Tuesday, July 12, 2011

Bicycle, Blues, and BBQ Festival

I had a great time at the Bicycle, Blues & BBQ Festival in Clear Lake, IA this past weekend. Tim Putnam put on two excellent races and the crowd at the criterium on Saturday night was exceptional. The crit had a very professional feel to it and I think the racers really appreciated all of the hard work and effort that was put in to create the event. I had quite a few racers say to me "Wow, you're from here? This is a cool little town!"
I had me some tasty BBQ brisket and listened to a really talented Blues band, Reverend Raven and the Chain Smoking Altar Boys, on Friday night. I got to see tons of friends and family who live in the area and came out to Clear Lake to watch the races.
The Saturday crit went well, we narrowed the field of 50 down to 7 riders containing teammate Nick Frey and myself with a few early attacks. With 10-12 laps to go, I attacked hard and the other 5 riders responded but then Nick counter-attacked and went solo for the win. It was a good day and everything worked well...though I should have worked harder to get on the podium.
In the road race, I was feeling good and very motivated to win. It was a frustrating race because there were a lot of talented, strong riders in the field but they all seemed to be waiting and reacting rather than racing. That's fine, I can totally understand their reasoning but I let myself get frustrated (and a little bored) and so attacked solo with about 45 miles remaining in an 82 mile RR. I really thought that as good as I was feeling that day they would never see me again. First mistake: pride/ego. The field worked well together and kept me within 30" for about an hour. I finally gave up the fight with 15 miles remaining since my back was tightening up badly and I was completely out of water. As soon as the field caught me, there were numerous counter-attacks but the majority of the field was still happy to sit in rather than race for the win. And then I started to feel sorry for myself thinking about how thirsty I was and how I was starting to cramp up and blah, blah, blah. I took it upon myself to keep the breakaways close to give Nick a chance at the sprint but I really didn't fight for the win. In a way, I just gave in to the whiny voices in my head. I'm really not proud of the way that I raced the last 10 miles of that RR. Looking back, I think that if I would have continued to fight and attack, I may have changed the outcome. As it was, Nick sprinted for 3rd and I didn't even contest the sprint due to being boxed in and then having someone pull out of his pedal right next to me. Congratulations to FasCat athlete Gregg Brandt who placed 2nd in the crit and won the road race in an exciting sprint! I'm disappointed in the race but mostly due to the mistakes I made. If I am fortunate enough to come back next year (which I really hope my schedule allows) I will just hope and pray for 30 mph winds in that road race!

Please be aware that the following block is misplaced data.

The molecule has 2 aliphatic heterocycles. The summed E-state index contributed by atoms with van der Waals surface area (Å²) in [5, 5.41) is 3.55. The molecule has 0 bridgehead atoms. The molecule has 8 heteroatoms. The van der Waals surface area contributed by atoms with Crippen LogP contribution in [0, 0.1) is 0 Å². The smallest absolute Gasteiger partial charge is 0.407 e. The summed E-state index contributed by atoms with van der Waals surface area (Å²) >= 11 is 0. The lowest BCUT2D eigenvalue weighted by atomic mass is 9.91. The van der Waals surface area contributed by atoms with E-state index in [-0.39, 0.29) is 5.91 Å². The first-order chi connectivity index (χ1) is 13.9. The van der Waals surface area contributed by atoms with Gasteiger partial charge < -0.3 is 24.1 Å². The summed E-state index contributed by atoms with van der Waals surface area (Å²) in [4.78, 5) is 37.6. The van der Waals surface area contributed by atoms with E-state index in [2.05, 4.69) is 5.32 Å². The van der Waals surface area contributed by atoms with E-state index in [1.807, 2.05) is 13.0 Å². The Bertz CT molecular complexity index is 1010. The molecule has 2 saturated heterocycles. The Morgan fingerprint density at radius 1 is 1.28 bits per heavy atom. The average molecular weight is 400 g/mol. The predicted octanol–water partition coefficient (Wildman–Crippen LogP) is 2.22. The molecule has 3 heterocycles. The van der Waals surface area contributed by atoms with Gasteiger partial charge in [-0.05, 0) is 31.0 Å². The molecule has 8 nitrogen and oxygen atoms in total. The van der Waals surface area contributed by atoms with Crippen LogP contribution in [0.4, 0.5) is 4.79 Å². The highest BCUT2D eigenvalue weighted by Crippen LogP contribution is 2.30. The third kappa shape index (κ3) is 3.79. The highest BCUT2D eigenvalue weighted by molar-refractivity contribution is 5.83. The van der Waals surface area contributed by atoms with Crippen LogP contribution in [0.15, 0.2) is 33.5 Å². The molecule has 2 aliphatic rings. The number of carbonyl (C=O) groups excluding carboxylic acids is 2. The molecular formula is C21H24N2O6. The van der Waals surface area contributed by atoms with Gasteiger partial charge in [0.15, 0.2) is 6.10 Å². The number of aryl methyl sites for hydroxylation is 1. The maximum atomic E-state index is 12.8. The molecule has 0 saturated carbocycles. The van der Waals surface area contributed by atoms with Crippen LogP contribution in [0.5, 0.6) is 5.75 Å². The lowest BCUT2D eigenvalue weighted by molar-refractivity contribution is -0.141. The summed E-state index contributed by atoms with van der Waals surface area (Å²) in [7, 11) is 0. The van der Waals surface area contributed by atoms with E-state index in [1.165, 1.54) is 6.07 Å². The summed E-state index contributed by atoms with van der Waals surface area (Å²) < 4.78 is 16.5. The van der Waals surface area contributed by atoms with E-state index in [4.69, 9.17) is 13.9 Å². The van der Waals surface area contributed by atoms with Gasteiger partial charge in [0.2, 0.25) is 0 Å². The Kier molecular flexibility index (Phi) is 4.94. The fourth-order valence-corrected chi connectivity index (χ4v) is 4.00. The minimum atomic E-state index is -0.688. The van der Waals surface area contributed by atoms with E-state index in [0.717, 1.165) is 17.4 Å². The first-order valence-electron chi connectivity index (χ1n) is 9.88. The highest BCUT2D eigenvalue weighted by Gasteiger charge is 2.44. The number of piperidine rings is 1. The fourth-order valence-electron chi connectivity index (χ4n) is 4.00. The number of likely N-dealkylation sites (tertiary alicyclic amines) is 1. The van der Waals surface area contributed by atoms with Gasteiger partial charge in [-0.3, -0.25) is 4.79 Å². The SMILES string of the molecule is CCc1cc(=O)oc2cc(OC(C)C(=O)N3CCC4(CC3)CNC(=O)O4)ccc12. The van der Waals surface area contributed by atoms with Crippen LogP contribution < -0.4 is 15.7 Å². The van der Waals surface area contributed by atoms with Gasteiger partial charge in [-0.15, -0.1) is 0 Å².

Anyway, it was a great weekend of racing and I had a blast. Plus, I was reminded of how hard this sport is at this level and that you have to keep fighting no matter what. A big thank you to Tim Putnam, Monson and Sons and all of the other great sponsors who helped create the event.
Now it's on to the Boise Twilight and the Cascade Cycling Classic. I've never done the Boise Twilight but I've heard it's a fun race with a good atmosphere as well. And of course, I love going back to Cascade for the beautiful courses and to see how big the Sheasby kids have gotten. ;-)

4 comments:

Anonymous said...

Thanks for the post Tom. Your description of the road race reminded me of a few years ago when a "local"(notorious for racing his own way and style) got tired of the pack, for similar reasons and took off;ran out of water, and got caught by you. Thanks for coming back to Clear Lake and bringing along a few extra racers with you.
Sometimes, better times collide with now. I know that you will time trial to a win or two yet this season.
From all the locals who support and believe in you.
Nocturnal gravel grinder off to Zirbel slough via a full moon

Anonymous said...

I think it's obvious that a group would do more "reacting" than "racing" with 4 domestic professional racers in the pack. They're strong. Period. Naturally that will happen regardless of the race.

I think there was quite a bit of racing going on, to be honest. A group of amateurs holding you at 30 seconds and a few legitimate breaks. That took some serious stepping-up to pull off.

Overall, it was a great race despite a few hiccups. Your teammate got 3rd when he could have had the win. He decided not to work in the break. That's racing.

I hope you and your team can continue to jump into local Iowa races in the future. It makes things fun and interesting...but I think it's un-fair to request that we act as though you aren't a threat in a road race. Obviously you're strong. That's why we follow this blog.

Geezy said...

I think if your team mate Nick Frey would have worked with a break vs. saying that the other riders need to take 'bike racing lessons' he could have one the race. I think you raced like a man in an iowa race and motivated everyone in the group. I really appreciate you coming to the race, but next time, maybe, Nick should stay home. I am good friends with Lee Venteicher and I was talking about how exciting it was to be pulling Tom Zirbel back to the group. I am glad you are back in the pro's and good luck in the future. Any time you come to Iowa races I will happily sit on your wheel (maybe you should talk to Frey about his ego).

Will

Geezy said...

wow I can't believe I said 'one' instead of won, oh well I guess that is what happens when you are still angry about a pro's racing style (not yours).

Will